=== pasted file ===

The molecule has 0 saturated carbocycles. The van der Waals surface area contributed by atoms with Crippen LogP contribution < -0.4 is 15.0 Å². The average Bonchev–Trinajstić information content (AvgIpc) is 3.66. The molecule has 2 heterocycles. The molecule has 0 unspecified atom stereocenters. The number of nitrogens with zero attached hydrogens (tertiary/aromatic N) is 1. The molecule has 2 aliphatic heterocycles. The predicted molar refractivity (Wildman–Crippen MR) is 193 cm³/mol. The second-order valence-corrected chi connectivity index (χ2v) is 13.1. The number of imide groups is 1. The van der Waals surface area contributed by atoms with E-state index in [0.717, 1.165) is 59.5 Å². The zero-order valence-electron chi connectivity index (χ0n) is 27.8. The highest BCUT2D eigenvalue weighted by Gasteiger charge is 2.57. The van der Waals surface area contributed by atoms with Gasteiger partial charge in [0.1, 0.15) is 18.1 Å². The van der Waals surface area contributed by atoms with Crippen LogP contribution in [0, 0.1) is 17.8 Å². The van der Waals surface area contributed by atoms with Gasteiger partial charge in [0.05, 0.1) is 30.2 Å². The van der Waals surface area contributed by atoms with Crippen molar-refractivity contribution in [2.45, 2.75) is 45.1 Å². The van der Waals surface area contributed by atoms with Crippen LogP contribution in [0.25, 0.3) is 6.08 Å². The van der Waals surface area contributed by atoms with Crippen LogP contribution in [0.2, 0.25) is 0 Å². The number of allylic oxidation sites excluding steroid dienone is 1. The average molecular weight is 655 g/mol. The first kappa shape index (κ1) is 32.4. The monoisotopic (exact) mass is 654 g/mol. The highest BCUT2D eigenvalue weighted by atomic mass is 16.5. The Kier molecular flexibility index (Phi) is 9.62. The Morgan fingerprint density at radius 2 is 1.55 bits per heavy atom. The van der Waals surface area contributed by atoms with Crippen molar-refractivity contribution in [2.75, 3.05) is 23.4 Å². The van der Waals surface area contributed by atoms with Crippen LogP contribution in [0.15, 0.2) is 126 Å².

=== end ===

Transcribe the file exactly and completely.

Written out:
The molecule has 0 saturated carbocycles. The van der Waals surface area contributed by atoms with Crippen LogP contribution < -0.4 is 15.0 Å². The average Bonchev–Trinajstić information content (AvgIpc) is 3.66. The molecule has 2 heterocycles. The molecule has 0 unspecified atom stereocenters. The number of nitrogens with zero attached hydrogens (tertiary/aromatic N) is 1. The molecule has 2 aliphatic heterocycles. The predicted molar refractivity (Wildman–Crippen MR) is 193 cm³/mol. The second-order valence-corrected chi connectivity index (χ2v) is 13.1. The number of imide groups is 1. The van der Waals surface area contributed by atoms with E-state index in [0.717, 1.165) is 59.5 Å². The zero-order valence-electron chi connectivity index (χ0n) is 27.8. The highest BCUT2D eigenvalue weighted by Gasteiger charge is 2.57. The van der Waals surface area contributed by atoms with Gasteiger partial charge in [0.1, 0.15) is 18.1 Å². The van der Waals surface area contributed by atoms with Crippen LogP contribution in [0, 0.1) is 17.8 Å². The van der Waals surface area contributed by atoms with Gasteiger partial charge in [0.05, 0.1) is 30.2 Å². The van der Waals surface area contributed by atoms with Crippen molar-refractivity contribution in [2.45, 2.75) is 45.1 Å². The van der Waals surface area contributed by atoms with Crippen LogP contribution in [0.25, 0.3) is 6.08 Å². The van der Waals surface area contributed by atoms with Crippen LogP contribution in [0.2, 0.25) is 0 Å². The number of allylic oxidation sites excluding steroid dienone is 1. The average molecular weight is 655 g/mol. The first kappa shape index (κ1) is 32.4. The monoisotopic (exact) mass is 654 g/mol. The highest BCUT2D eigenvalue weighted by atomic mass is 16.5. The Kier molecular flexibility index (Phi) is 9.62. The Morgan fingerprint density at radius 2 is 1.55 bits per heavy atom. The van der Waals surface area contributed by atoms with Crippen molar-refractivity contribution in [2.75, 3.05) is 23.4 Å². The van der Waals surface area contributed by atoms with Crippen LogP contribution in [0.15, 0.2) is 126 Å².